photograph by Johnathan Esper
Concentric rings of ice form over receding creek water and leave thin crackly plates so satisfying to break and yet too beautiful to touch. In subzero air, vapor crystallizes from the cracks, feathers of ice form interlaced designs and sometimes, after a thaw and freeze, frogs are embedded on the surface.
We skate on the smooth black ice of Indian Creek outside the northwest corner of the Adirondacks. This happens so rarely I remember the last time doing this with friends, marveling at the ice bubbles and cracks, the plants and fish below the surface, and the holes where otters left shells of freshwater clams on the edge. The ice boomed as it cracked and shifted. This time, Betsy and I skate out through the cattails, find the main channel and continue for an hour, then, on returning, meet our friends Caroline and Marty. We turn and skate again. Marty and I skate fast, moving out toward the Nature Center lean-to. We return and join Caroline and Betsy ambling on in deep conversation. They look as if they’re on the Rideau Canal about to stop for beavertail fry bread nearing downtown Ottawa. As we approach beaver lodges, we slow, looking for the thin ice at the edges. Once, in early winter, we narrowly missed open water as geese flew over and landed. And both Betsy and I have gone through thin ice on our skis and broken through to our waists. Ice is unforgiving. The results can be disastrous. A friend’s father lost all his siblings when they went through the ice on a tragic afternoon. He never told his daughter; she discovered it from a newspaper account decades later.
I learned to skate on thin ice with my grandfather. “Tickly bender ice,” he called it. Once, when I was 12, he stepped out over the thinnest ice along the pond shore. The young ice flexed under his skates, bending. Skating fast kept the ice from breaking. Grandma was not pleased. She feared drowning. At 107, she still does. And she fears for all her grandchildren, her great-grandchildren and now her great-great granddaughter, Sylvie. In the Watertown Times this morning she reads: “Current ice thickness levels are far below past seasonal averages, resulting in weak and unstable ice.”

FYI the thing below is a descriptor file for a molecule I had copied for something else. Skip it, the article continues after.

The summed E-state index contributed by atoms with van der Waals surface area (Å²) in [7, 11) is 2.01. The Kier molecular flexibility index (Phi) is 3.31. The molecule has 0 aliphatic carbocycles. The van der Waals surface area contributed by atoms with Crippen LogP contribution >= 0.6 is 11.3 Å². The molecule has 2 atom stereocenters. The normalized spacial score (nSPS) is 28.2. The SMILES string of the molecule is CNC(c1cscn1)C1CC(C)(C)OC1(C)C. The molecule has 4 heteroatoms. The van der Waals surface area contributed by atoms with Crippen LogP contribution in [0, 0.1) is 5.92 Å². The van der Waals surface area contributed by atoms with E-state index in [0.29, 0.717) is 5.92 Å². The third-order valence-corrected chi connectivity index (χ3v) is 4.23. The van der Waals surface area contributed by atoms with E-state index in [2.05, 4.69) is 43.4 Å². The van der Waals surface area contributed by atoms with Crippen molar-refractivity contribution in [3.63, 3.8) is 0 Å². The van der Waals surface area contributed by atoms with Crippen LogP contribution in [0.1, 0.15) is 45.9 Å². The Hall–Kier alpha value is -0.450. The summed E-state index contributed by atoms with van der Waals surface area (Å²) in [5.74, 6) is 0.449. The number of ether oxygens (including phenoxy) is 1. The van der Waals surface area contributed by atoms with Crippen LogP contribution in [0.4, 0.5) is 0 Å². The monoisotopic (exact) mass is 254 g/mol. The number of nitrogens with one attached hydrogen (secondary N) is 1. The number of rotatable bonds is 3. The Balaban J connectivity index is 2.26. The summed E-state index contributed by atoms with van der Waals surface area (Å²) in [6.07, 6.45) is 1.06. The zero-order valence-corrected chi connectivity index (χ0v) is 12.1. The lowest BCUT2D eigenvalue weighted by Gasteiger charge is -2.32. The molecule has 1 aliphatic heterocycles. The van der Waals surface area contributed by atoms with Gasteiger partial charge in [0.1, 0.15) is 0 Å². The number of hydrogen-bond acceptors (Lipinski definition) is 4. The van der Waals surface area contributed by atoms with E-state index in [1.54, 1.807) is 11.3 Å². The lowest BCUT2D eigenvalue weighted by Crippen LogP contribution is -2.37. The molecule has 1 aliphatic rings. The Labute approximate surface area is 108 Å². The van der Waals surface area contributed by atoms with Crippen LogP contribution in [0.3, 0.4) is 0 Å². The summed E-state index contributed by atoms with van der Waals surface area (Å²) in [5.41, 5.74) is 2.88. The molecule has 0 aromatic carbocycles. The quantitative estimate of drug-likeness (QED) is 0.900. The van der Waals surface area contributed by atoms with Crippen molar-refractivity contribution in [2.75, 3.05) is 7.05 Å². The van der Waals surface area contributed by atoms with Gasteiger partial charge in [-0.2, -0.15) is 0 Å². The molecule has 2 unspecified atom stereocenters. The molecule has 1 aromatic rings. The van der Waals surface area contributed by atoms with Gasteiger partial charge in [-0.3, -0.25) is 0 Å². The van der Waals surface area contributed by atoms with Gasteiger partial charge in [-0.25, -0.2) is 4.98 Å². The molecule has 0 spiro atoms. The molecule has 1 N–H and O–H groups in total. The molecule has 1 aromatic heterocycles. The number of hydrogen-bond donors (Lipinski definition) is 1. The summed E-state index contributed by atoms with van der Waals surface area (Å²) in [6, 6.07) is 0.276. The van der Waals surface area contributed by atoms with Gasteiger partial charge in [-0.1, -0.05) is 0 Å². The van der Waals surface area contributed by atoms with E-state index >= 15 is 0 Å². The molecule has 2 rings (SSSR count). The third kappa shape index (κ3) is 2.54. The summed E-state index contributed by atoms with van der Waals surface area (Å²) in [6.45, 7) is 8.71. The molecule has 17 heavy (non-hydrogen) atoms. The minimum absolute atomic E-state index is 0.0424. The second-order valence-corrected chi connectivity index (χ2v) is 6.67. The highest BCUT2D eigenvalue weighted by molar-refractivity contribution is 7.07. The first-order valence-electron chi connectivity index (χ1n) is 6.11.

When I asked Betsy to skate on our first date in high school, we were on the sidewalk in Canton after play practice.
“Do you want to go skating?”
“Sure,” she said.
I was so thrilled she loved what I loved and wanted to be sliding on that smooth ice together. I met her in my family’s VW bus and we walked from my grandparents’ farmhouse out to the pond. I remember the feeling of turning around the pond, holding hands and the landscape wheeling in a circle.
Ice is incredible. Even without mentioning its hexagonal crystal structure or hydrogen bonds or its uniquely lower density as a solid than liquid, or its ability to trap gas bubbles, frogs or leaves, it is simply magic. Its forms are spectacular. Its ability to flow across the landscape as a glacier, move boulders and shape the surface beneath is almost unbelievable. Its ability to encase aquatic ecosystems in a stable temperature for months of winter and shelter trout and sturgeon, clams and crayfish away from the extremes of temperatures is lifesaving. Stability at the freezing point. Life hinges on this knife edge of thin ice.